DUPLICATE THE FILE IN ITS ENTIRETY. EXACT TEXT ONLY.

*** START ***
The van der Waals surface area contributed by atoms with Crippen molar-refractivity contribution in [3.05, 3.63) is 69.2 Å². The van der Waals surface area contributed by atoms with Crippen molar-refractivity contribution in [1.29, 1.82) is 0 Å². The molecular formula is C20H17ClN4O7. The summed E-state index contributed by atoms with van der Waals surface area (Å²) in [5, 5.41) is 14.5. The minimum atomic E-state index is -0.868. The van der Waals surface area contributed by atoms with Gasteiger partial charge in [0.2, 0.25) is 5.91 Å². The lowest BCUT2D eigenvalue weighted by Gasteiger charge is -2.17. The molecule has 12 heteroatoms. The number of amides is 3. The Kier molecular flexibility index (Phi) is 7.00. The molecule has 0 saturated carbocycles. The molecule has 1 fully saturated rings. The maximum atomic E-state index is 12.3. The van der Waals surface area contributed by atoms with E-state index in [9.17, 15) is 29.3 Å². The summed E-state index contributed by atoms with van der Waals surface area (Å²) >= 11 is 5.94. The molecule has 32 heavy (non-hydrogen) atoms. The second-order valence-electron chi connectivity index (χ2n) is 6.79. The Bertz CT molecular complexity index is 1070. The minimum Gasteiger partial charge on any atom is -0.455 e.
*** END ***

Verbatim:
The van der Waals surface area contributed by atoms with Crippen molar-refractivity contribution in [3.05, 3.63) is 69.2 Å². The van der Waals surface area contributed by atoms with Crippen molar-refractivity contribution in [1.29, 1.82) is 0 Å². The molecular formula is C20H17ClN4O7. The summed E-state index contributed by atoms with van der Waals surface area (Å²) in [5, 5.41) is 14.5. The minimum atomic E-state index is -0.868. The van der Waals surface area contributed by atoms with Gasteiger partial charge in [0.2, 0.25) is 5.91 Å². The lowest BCUT2D eigenvalue weighted by Gasteiger charge is -2.17. The molecule has 12 heteroatoms. The number of amides is 3. The Kier molecular flexibility index (Phi) is 7.00. The molecule has 0 saturated carbocycles. The molecule has 1 fully saturated rings. The maximum atomic E-state index is 12.3. The van der Waals surface area contributed by atoms with E-state index in [9.17, 15) is 29.3 Å². The summed E-state index contributed by atoms with van der Waals surface area (Å²) >= 11 is 5.94. The molecule has 32 heavy (non-hydrogen) atoms. The second-order valence-electron chi connectivity index (χ2n) is 6.79. The Bertz CT molecular complexity index is 1070. The minimum Gasteiger partial charge on any atom is -0.455 e.